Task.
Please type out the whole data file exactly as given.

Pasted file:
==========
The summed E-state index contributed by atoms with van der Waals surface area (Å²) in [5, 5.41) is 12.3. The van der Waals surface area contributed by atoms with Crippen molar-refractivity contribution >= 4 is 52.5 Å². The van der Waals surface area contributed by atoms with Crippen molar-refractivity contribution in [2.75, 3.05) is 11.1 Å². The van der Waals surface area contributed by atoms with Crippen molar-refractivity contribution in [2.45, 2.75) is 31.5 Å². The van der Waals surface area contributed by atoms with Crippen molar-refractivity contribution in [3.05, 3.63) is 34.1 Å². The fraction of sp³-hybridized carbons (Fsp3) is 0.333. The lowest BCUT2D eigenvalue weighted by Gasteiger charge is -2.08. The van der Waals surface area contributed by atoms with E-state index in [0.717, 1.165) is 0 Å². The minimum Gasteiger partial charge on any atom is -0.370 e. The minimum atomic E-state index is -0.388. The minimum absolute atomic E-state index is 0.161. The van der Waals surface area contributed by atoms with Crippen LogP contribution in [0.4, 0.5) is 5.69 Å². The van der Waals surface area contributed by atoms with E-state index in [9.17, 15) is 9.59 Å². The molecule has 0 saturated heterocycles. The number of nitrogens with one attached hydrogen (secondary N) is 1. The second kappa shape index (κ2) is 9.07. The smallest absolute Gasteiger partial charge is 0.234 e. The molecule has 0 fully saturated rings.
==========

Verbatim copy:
The summed E-state index contributed by atoms with van der Waals surface area (Å²) in [5, 5.41) is 12.3. The van der Waals surface area contributed by atoms with Crippen molar-refractivity contribution >= 4 is 52.5 Å². The van der Waals surface area contributed by atoms with Crippen molar-refractivity contribution in [2.75, 3.05) is 11.1 Å². The van der Waals surface area contributed by atoms with Crippen molar-refractivity contribution in [2.45, 2.75) is 31.5 Å². The van der Waals surface area contributed by atoms with Crippen molar-refractivity contribution in [3.05, 3.63) is 34.1 Å². The fraction of sp³-hybridized carbons (Fsp3) is 0.333. The lowest BCUT2D eigenvalue weighted by Gasteiger charge is -2.08. The van der Waals surface area contributed by atoms with E-state index in [0.717, 1.165) is 0 Å². The minimum Gasteiger partial charge on any atom is -0.370 e. The minimum atomic E-state index is -0.388. The minimum absolute atomic E-state index is 0.161. The van der Waals surface area contributed by atoms with Crippen LogP contribution in [0.4, 0.5) is 5.69 Å². The van der Waals surface area contributed by atoms with E-state index in [9.17, 15) is 9.59 Å². The molecule has 0 saturated heterocycles. The number of nitrogens with one attached hydrogen (secondary N) is 1. The second kappa shape index (κ2) is 9.07. The smallest absolute Gasteiger partial charge is 0.234 e. The molecule has 0 fully saturated rings.